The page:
bankruptcy. but clearly the judge decided to go in a different direction. there was some question as to whether the city negotiated in in good faith before filing for bankruptcy, and the judge came out and said that yes, that was the case. and as sharon just mentioned, the judge basically said that the u.s. constitution does not protect those pensions, so where it goes from here, no one knows. the hearing has concluded for the day, so here in detroit these bankruptcy proceedings will continue, and i'm told the emergency manager will have a restructuring plan submitted to the judge by the end of this month. >> okay, bisi. stay there, we are going to listen in -- kevyn orr is speaking out in. let's listen. >> analyzing the arguments, and preparing a very meticulous ruling in this regard.
we're also pleased that we're able to make some headway even in this process on revitalizing city services, putting in a new solid wastes contract. getting a new light's initiative restored, and otherwise reinvent and revitalize the city so it can address the many concerns that have been coming this way for so long. but we have a lot of work ahead of us. and i would ask both of our creditors, none of whom filed objection to our eligibility, but equally our labor partners to come forward and take this opportunity even in the process of litigation and appeals to try to get at the sorely needed reform that this city has got to achieve so we can move forward into a new day, and we can prepare, hopefully, a consensual plan of adjustment and be able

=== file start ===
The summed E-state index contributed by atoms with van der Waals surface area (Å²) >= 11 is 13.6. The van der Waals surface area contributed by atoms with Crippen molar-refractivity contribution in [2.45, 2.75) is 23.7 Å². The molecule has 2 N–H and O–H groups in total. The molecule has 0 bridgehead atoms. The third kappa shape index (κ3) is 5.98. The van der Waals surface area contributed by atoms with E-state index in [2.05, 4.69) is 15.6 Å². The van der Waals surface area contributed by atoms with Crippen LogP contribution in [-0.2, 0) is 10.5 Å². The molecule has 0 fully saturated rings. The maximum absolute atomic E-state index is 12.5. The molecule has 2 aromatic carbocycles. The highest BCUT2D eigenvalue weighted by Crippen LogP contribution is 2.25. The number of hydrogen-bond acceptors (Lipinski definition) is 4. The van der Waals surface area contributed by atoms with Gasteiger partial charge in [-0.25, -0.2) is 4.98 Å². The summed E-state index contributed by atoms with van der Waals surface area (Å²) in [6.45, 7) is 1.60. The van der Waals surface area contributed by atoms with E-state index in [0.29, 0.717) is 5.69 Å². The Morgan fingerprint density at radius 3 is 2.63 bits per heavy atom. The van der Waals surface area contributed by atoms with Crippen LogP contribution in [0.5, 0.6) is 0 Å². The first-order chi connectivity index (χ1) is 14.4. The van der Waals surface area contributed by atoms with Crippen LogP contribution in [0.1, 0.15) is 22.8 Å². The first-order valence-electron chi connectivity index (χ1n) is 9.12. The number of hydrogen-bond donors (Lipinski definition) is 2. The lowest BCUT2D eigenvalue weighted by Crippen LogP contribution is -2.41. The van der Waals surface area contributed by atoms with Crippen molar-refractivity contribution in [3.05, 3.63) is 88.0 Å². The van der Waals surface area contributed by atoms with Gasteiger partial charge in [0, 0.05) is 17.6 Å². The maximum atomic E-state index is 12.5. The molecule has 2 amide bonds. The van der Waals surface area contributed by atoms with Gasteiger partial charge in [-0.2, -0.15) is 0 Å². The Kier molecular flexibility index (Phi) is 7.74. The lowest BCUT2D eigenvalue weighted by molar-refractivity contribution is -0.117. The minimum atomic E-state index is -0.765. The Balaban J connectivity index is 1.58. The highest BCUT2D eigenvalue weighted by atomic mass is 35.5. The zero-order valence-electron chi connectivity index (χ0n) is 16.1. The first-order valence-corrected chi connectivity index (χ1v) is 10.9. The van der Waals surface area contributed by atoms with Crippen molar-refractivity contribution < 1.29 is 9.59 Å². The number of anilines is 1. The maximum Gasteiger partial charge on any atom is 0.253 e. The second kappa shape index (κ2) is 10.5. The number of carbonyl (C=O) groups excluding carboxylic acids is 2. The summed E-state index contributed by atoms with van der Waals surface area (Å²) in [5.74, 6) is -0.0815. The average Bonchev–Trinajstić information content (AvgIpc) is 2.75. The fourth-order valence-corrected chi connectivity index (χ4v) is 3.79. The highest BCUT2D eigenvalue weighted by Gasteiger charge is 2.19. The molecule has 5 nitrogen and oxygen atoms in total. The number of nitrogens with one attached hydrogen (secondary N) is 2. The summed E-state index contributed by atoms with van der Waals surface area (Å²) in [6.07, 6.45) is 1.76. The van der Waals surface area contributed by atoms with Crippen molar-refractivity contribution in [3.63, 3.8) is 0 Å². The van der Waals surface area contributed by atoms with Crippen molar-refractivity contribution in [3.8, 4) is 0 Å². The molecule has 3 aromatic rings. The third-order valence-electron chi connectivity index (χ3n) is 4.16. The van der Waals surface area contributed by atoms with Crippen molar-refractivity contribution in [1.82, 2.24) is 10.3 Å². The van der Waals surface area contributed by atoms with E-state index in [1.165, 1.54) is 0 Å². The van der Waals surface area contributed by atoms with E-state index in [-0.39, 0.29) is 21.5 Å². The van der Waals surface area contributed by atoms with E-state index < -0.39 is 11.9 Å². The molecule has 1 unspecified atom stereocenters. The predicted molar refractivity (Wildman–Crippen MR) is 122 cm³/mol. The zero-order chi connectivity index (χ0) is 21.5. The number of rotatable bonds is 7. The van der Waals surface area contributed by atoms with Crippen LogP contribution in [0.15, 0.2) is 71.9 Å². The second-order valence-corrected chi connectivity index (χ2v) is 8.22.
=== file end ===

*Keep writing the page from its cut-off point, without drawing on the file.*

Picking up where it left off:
to remove the receivership over the city so it can grow and thrive. with that, i would be happy to take any questions? yes, sir? >> reporter: would you explain what you mean by clean slate? >> sure. typically in bankruptcy organizations clean slate or fresh start is an opportunity to relieve ours as a city of the crushing debt burden that we have. as the judge mentioned during his ruling, approximately 40% of every dollar that the city takes in in the general fund goes to paying legacy debts, pension obligations or debt. that is just not sustainable, because in the next three to four years that number will go to almost 65%. we have to relief the city of that burden. and that would be the clean slate. in other words the city could get to a position that it would